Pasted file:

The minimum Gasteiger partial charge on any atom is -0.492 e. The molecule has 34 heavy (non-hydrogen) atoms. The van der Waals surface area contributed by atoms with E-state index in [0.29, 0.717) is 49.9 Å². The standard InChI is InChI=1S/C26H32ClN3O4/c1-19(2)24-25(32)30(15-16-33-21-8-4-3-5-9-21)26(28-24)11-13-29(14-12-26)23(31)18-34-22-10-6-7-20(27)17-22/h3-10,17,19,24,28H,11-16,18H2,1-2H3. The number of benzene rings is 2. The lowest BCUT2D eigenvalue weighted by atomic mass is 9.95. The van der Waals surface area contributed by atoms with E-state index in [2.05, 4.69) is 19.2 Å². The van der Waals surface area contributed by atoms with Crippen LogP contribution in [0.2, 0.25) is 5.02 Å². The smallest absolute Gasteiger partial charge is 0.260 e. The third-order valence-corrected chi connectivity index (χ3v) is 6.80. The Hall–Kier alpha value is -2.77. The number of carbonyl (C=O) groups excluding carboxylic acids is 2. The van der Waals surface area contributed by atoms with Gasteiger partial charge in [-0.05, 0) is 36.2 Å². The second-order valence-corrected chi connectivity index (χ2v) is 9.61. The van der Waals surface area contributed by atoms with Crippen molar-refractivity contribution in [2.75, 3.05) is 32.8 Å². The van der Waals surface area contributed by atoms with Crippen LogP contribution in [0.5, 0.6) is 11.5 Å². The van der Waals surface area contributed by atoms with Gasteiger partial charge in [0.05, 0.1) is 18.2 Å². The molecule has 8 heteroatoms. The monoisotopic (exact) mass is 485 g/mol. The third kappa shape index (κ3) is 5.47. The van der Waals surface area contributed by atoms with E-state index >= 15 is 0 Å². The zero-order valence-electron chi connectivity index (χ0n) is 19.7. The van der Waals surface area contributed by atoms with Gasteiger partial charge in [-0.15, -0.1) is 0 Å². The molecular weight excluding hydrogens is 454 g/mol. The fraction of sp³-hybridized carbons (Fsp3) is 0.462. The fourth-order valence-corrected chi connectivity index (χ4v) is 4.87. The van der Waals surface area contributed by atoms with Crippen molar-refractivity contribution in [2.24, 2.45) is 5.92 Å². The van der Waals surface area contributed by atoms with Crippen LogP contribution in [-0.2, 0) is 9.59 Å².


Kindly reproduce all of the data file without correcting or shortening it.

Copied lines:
The minimum Gasteiger partial charge on any atom is -0.492 e. The molecule has 34 heavy (non-hydrogen) atoms. The van der Waals surface area contributed by atoms with E-state index in [0.29, 0.717) is 49.9 Å². The standard InChI is InChI=1S/C26H32ClN3O4/c1-19(2)24-25(32)30(15-16-33-21-8-4-3-5-9-21)26(28-24)11-13-29(14-12-26)23(31)18-34-22-10-6-7-20(27)17-22/h3-10,17,19,24,28H,11-16,18H2,1-2H3. The number of benzene rings is 2. The lowest BCUT2D eigenvalue weighted by atomic mass is 9.95. The van der Waals surface area contributed by atoms with E-state index in [2.05, 4.69) is 19.2 Å². The van der Waals surface area contributed by atoms with Crippen LogP contribution in [0.2, 0.25) is 5.02 Å². The smallest absolute Gasteiger partial charge is 0.260 e. The third-order valence-corrected chi connectivity index (χ3v) is 6.80. The Hall–Kier alpha value is -2.77. The number of carbonyl (C=O) groups excluding carboxylic acids is 2. The van der Waals surface area contributed by atoms with Gasteiger partial charge in [-0.05, 0) is 36.2 Å². The second-order valence-corrected chi connectivity index (χ2v) is 9.61. The van der Waals surface area contributed by atoms with Crippen molar-refractivity contribution in [2.75, 3.05) is 32.8 Å². The van der Waals surface area contributed by atoms with Crippen LogP contribution in [0.5, 0.6) is 11.5 Å². The van der Waals surface area contributed by atoms with Gasteiger partial charge in [0.05, 0.1) is 18.2 Å². The molecule has 8 heteroatoms. The monoisotopic (exact) mass is 485 g/mol. The third kappa shape index (κ3) is 5.47. The van der Waals surface area contributed by atoms with E-state index >= 15 is 0 Å². The zero-order valence-electron chi connectivity index (χ0n) is 19.7. The van der Waals surface area contributed by atoms with Gasteiger partial charge in [-0.15, -0.1) is 0 Å². The molecular weight excluding hydrogens is 454 g/mol. The fraction of sp³-hybridized carbons (Fsp3) is 0.462. The fourth-order valence-corrected chi connectivity index (χ4v) is 4.87. The van der Waals surface area contributed by atoms with Crippen molar-refractivity contribution in [2.24, 2.45) is 5.92 Å². The van der Waals surface area contributed by atoms with Crippen LogP contribution in [-0.2, 0) is 9.59 Å².